CHICAGO HOLDS PATRIOTIC RALLY ON EVE OF WAR DECLARATION
Chicago, Illinois (JFK+50) 100 years ago this evening, March 31, 1917, Chicago held "one of the most enthusiastic mass meetings in the city's history." The rally, held in the City Auditorium was described in The Chicago Daily Tribune as a "profound expression of loyalty."
The stage was decorated in red, white and blue and for the first hour, 7 to 8 p.m., the Chicago band entertained the crowd with tunes like Onward Christian Soldiers, The Star Spangled Banner, America, and Dixie.
The audience also sang one of the most popular songs of WWI, It's a Long Way to Tipperary. Sitting in the crowd were veterans of the Civil War and the Spanish-American War.
Then, former Secretary of War Jacob M. Dickinson* read the call for the meeting. He referred to "the parasites of pacifism" who preached peace while Americans were "being murdered on the high seas."
Illlinois Governor Frank Lowden** said...
"It is time that something happened...to accentuate the average citizen's sense of duty to his country. If this crisis brings universal military service it will be worth all it costs."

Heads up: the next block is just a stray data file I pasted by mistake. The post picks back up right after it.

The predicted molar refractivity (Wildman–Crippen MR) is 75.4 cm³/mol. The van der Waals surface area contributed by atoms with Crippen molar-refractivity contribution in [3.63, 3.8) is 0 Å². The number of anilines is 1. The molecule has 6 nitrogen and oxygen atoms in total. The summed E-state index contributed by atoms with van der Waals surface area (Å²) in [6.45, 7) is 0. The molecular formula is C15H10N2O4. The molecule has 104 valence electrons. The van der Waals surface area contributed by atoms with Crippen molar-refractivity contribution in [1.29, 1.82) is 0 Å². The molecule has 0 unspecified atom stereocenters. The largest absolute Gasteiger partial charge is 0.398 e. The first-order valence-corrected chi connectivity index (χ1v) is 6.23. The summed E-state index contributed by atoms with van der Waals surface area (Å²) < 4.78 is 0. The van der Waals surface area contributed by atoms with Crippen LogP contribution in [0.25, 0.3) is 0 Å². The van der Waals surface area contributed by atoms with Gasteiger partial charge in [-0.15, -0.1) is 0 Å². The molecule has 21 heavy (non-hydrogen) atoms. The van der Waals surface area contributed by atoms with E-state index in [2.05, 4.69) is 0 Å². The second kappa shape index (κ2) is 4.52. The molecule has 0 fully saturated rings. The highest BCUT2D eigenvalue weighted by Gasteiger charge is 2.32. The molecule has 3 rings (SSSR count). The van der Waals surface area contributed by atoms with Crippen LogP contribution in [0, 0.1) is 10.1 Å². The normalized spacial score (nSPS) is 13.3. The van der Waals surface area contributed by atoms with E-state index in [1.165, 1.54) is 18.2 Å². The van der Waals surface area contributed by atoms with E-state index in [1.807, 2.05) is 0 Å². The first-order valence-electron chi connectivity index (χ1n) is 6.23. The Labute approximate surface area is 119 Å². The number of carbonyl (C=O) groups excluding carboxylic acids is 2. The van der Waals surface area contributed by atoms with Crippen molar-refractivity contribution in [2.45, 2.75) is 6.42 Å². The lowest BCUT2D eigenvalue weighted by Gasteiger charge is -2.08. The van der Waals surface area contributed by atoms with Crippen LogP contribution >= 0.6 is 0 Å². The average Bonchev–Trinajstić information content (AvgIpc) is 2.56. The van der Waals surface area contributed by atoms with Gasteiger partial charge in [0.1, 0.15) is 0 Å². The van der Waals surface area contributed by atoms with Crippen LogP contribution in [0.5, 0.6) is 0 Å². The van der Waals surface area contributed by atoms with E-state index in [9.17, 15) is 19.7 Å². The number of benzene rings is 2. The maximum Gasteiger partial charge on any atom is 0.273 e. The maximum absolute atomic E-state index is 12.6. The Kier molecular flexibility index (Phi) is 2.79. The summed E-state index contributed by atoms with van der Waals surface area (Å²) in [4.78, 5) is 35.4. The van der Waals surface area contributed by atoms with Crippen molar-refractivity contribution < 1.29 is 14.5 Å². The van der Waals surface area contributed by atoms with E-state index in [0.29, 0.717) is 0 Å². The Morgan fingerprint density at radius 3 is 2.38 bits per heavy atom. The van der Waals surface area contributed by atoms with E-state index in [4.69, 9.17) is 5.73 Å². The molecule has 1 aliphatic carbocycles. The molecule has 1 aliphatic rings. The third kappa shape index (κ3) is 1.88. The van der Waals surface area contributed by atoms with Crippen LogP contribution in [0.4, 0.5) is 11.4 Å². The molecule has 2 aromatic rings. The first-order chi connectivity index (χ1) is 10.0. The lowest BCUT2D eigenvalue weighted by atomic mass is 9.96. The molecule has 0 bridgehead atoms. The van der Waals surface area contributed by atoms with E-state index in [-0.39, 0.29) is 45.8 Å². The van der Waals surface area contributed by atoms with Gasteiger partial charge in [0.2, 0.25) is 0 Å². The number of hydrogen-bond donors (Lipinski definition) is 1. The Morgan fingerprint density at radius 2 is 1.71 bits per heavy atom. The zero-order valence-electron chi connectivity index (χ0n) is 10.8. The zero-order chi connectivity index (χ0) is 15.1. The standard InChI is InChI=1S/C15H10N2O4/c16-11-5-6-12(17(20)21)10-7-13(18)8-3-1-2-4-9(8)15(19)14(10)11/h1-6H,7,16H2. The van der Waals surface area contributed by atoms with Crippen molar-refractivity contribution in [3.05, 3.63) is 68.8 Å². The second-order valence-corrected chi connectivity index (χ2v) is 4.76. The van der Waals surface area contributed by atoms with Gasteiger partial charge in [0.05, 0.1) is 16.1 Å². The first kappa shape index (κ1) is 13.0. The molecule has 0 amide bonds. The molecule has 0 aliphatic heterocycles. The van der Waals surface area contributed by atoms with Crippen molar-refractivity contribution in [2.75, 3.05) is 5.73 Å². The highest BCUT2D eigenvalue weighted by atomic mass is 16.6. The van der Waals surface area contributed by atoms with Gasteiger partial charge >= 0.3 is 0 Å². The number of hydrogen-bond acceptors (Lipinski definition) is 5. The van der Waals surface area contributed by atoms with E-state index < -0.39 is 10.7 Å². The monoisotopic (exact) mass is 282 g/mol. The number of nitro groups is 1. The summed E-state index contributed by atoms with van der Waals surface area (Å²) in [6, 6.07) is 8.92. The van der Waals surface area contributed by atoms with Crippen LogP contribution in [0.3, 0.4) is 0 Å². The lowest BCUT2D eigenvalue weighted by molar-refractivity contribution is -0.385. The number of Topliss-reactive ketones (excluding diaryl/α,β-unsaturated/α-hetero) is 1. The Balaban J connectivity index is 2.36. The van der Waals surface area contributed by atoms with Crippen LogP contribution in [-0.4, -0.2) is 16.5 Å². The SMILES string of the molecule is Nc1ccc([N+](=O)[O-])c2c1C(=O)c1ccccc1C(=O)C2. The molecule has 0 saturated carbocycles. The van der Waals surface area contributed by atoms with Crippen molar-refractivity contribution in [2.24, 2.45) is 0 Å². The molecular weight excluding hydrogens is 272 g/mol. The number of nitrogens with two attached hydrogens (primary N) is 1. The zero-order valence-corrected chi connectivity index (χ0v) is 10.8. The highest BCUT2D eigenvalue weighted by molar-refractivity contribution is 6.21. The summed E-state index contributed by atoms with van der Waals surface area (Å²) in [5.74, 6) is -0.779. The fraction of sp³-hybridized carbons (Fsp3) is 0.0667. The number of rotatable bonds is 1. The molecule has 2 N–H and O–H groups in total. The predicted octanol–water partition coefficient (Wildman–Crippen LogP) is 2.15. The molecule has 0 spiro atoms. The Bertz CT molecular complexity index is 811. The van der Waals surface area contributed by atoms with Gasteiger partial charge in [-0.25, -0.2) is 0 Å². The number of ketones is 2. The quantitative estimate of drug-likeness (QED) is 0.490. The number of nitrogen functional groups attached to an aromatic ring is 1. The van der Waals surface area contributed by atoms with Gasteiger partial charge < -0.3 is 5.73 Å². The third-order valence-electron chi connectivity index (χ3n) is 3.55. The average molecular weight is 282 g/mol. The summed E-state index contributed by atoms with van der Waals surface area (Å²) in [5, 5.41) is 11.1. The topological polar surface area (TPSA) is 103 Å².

*Jacob M. Dickinson (1851-1928) was born in Columbus, Mississippi & served in the Confederate Army at the age of 14. JMD graduated from the University of Nashville in 1871, studied law & was admitted to the Tennessee Bar in 1874.
JMD served on the Tennessee Supreme Court 1891-1893, was a law professor at Vanderbilt University 1897-1899 & was Secretary of War under President Taft 1909-1911.
**Frank Orren Lowden (1861-1943) was born in Minnesota & graduated from the University of Iowa in 1885, & Union College of Law in 1887. FOL was a professor of law at Northwestern University and served as Governor of Illinois 1917-1921.
"Uphold Nation, City's Cry," The Chicago Daily Tribune, April 1, 1917, www.archives.chicagotribune.com/